In a letter sent to Beasley to inform him of the final disqualification, party executive director Janice Harrington said the board rejects both Beasley saying he adequately flagged the posts when applying for nomination and his claim that the comments "are somehow part of a constructive critique of a major world religion."
"As our leader, Jason Kenney, has previously stated, we cannot allow 'bozo eruptions' to inflict serious harm to the overall objective of defeating the NDP and getting our province back on track," Harrington wrote in the letter.
Beasley had passed an early interview-based local nomination approval, Henwood said. In a video posted on Beasley's Facebook page, a local committee member said Beasley and the two other candidates — Michaela Glasgo and Dinah Hiebert — had passed that stage of the screening with no concerns.
Watch the nomination meeting video from Beasley's Facebook page:
However, the UCP said in-depth research and a party background check wasn't yet completed, which includes a criminal record check and social media searches. That work was completed as recently as a week ago, according to Henwood.
Dozens of supporters have posted comments on Beasley's Facebook page, many calling on voters to pick a different party. Beasley also said he'd been "flooded" with support from across Canada.
"I feel like I've been lied to and manoeuvred," he said.
"I'm just very, very disappointed that we weren't going to make this an issue because we didn't want to harm the party."
The disqualification comes after a difficult weekend for the UCP. On Saturday, Calgary MLA Prab Gill resigned from the UCP caucus following an investigation into allegations of ballot stuffing levelled at a constituency meeting last month.
And on Monday, the UCP said it would pay back just over $7,200 after taxpayers were charged for a what turned out to be a party event.
Beasley's disqualification is also the second for the party in recent months. Another applicant was disqualified for running for the UCP in northern Alberta following a background vetting, Henwood said.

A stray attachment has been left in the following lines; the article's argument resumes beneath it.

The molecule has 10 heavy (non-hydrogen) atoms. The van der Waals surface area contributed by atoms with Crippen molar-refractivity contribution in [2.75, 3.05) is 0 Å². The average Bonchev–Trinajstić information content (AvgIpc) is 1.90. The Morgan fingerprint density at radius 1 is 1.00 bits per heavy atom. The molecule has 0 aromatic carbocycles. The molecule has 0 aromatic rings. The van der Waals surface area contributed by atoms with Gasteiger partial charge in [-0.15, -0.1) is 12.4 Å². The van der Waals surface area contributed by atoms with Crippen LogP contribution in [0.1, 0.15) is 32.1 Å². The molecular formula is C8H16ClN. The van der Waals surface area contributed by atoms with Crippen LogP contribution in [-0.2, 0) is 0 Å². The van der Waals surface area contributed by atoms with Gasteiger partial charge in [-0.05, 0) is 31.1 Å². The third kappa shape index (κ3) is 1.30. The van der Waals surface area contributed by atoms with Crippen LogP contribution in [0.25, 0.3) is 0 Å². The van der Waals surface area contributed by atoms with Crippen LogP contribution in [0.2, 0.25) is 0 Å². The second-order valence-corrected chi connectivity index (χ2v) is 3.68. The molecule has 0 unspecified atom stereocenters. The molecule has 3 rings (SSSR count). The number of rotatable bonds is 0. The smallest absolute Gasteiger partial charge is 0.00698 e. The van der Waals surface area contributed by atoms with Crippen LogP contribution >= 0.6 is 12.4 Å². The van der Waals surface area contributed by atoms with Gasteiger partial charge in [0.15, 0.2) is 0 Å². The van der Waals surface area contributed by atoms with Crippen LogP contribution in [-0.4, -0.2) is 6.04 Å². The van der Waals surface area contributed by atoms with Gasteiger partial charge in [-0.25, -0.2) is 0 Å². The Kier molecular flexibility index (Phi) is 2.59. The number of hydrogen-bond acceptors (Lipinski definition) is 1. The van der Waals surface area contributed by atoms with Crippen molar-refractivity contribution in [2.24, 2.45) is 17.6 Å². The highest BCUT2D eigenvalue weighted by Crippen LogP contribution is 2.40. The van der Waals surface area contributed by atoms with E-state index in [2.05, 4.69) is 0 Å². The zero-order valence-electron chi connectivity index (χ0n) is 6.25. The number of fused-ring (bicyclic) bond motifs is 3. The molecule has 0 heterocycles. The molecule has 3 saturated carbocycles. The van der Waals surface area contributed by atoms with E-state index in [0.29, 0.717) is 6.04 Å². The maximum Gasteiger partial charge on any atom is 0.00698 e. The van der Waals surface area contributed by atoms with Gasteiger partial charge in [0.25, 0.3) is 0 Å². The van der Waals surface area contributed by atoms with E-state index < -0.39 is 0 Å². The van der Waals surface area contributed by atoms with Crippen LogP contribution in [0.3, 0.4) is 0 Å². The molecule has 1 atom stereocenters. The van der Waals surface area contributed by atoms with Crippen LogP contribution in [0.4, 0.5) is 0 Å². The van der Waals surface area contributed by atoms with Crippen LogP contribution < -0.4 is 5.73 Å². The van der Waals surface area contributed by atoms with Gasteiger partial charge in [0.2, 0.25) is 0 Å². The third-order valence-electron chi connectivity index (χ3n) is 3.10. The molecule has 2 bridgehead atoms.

"Our vetting process I think worked in this case," he said. "[Researchers] identified, found, discovered some comments that were inappropriate and ultimately led to Mr. Beasley not being in this race."
'Every party is scrambling'
This type of systematic vetting is more important than ever, says University of Calgary political scientist Ian Brodie — especially as the UCP tries to encourage new people to run in the wake of the Progressive Conservatives and Wildrose parties' 2017 merger.
With the UCP holding nomination elections far in advance of the 2019 election, researchers are already swamped, Brodie said.
"I think the problem is partly the scale of the problem. The UCP's moving early on a lot of nominations and that puts all your pressure on the researchers to catch the odd problem with a candidate.… That gets very difficult to do," said Brodie, who was chief of staff for former prime minister Stephen Harper.
"I think part of the problem here is people's online lives, and the amount of stuff about somebody's background that's available to researchers has exploded in the last 10 years. I think every party is scrambling to keep up with that."
He said the next few months will keep party staff very busy.
"People that run for office are entitled to their views but they're not entitled to the party's label," Brodie said.
Glasgo and Hiebert are now squaring off in the vote, which got underway Monday and continues Tuesday.
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With files from Anis Heydari.